The Browns have endured plenty of misery at the hands of the Steelers, particularly in the Ben Roethlisberger era that’s likely about to end. And with Cleveland already eliminated from playoff contention heading into kickoff, Monday night’s 26-14 loss in Pittsburgh will not quite rank among the all-time heartbreaks. But it was still pretty damn miserable!
With the caveat that Cleveland was never going to try as hard as it could in this irrelevant contest—star running back Nick Chubb’s 12 touches are clear evidence of that—this was still a horrific way to almost-end a follow-up season to the most promising year the post-resurrection Browns had ever experienced. On the same field where they gloriously triumphed in their first playoff win since 1994, the Browns allowed themselves to be bullied into embarrassment by their archrivals, as their celebrity QB and pricey offensive line could do nothing to slow a vicious Pittsburgh pass rush that was out for blood.
Here is one of the worst sequences of events I have ever seen in a pro football game. I swear to god that all of these plays happened entirely in succession, with 10 minutes remaining in a 16-7 contest.
For those of you staring at your screen, slack-jawed in your incomprehension of at this awful excuse for a drive, here’s a recap of what the Browns produced: A run for negative yardage, a sack, a holding penalty, a false start, a four-yard rush on third-and-30 from the five, a delay of game penalty amid deafening “Cleveland sucks” chants, and finally a punt that let the Steelers start their drive on the Browns’ 37.
This was just a horrible, horrible night to be Baker Mayfield, who was tormented relentlessly by the Steelers’ league-leading sack boys. Headlined by T.J. Watt and his career-high four takedowns, the Steelers got to Mayfield nine times in the backfield, intercepted him twice, batted down five of his passes, and forced 10 straight incompletions in the first half—a feat not accomplished in the NFL since Sam Darnold was seeing ghosts. Mayfield and Roethlisberger together put up maybe the least efficient passing game in league history, but while half of that duo just played a farewell concert and is therefore in understandably poor shape, it’s a real problem when you’re the guy who’s supposed to be in his prime.
This combination of back-to-back sacks in the fourth quarter was to me the epitome of the Browns’ futility. On the first, Watt just walked by the rookie fourth-rounder James Hudson to swallow up Mayfield, and on the second, Wyatt Teller—Cleveland’s third-biggest contract—was sent on a wild goose chase trying to help Hudson against Watt while Alex Highsmith spun by 2020 first-rounder Jedrick Wills Jr. for the tackle. Noises of disgust were emitted from the ESPN broadcast booth on both of these occasions.
“Do I believe I could play better? Absolutely. Do I believe there’s positions that we, as an offense could have been put in that are better? Absolutely,” Mayfield said after the game. “There’s so many critiques throughout the year. If there wasn’t, we wouldn’t be sitting here at 7-9.”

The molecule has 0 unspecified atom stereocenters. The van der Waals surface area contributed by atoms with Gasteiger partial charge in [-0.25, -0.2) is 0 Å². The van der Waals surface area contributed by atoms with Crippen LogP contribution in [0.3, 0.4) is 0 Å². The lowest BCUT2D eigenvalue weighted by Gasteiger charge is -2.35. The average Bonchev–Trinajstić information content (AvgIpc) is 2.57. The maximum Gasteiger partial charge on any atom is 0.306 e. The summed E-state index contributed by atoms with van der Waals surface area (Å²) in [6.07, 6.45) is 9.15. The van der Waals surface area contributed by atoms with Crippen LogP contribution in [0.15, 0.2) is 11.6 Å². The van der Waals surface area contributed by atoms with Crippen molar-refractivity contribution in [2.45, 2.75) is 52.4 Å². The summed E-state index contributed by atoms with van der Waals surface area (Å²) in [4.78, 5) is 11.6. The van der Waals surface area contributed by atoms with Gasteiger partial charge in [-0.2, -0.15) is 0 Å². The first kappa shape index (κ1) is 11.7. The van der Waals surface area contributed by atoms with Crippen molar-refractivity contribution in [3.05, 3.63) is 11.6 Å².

The difference, however, between an 11-5 team that earns the sixth seed in the AFC and a 7-9 team currently sitting in 12th isn’t all that great, and it’s Mayfield who will be forced to shoulder the blame for this disappointing season. The Browns’ defense, middling last year, is about average this year, with a solid improvement against the pass. The team’s rushing, very good last year, is again quite impressive, as Chubb has cemented himself over the past few seasons as one of the league’s most reliable backs. But Mayfield, particularly in the back stretch of 2021, has seen his ability to contribute totally fall apart as he puts up disastrous games like a four-pick affair in Week 16’s two-point loss to Green Bay. (His interception rate as a whole has nearly doubled since last year, from 1.6 percent of passes to 3.1.) And though his linemen have had no problem clearing the way for the ground game, Mayfield has been punished by opposing defenses, getting sacked on 9.3 percent of his pass attempts. Only Justin Fields has gotten pummeled more often. As a result of all this messiness, Mayfield has seen his QB rating sink from a respectable 95.9 to a bottom-of-the-barrel 83.1. That’s worse than Daniel Jones and Davis Mills!
This season took a huge physical toll on the Browns QB, as he’s played with a torn labrum in his non-throwing shoulder since Week 2, plus issues in his left foot and his right knee, and the hope for Cleveland is that an offseason of recovery is all that Mayfield needs to get back on track. But interestingly enough, Mayfield’s contract only runs for one more year, making 2022 both a high-stakes year for his own bank account and a stressful potential turning point for the Browns. If he gets back to what we thought he was going to be, well, that’s fantastic! Cleveland can enjoy their victories and lock him into a long-term deal. But if Monday night’s nauseating performance, and the generally queasy vibes of the Browns’ season’s final act, are anything like a sign of more struggles to come, then … I’m so sorry. That wild-card win might be the best it’s ever going to get.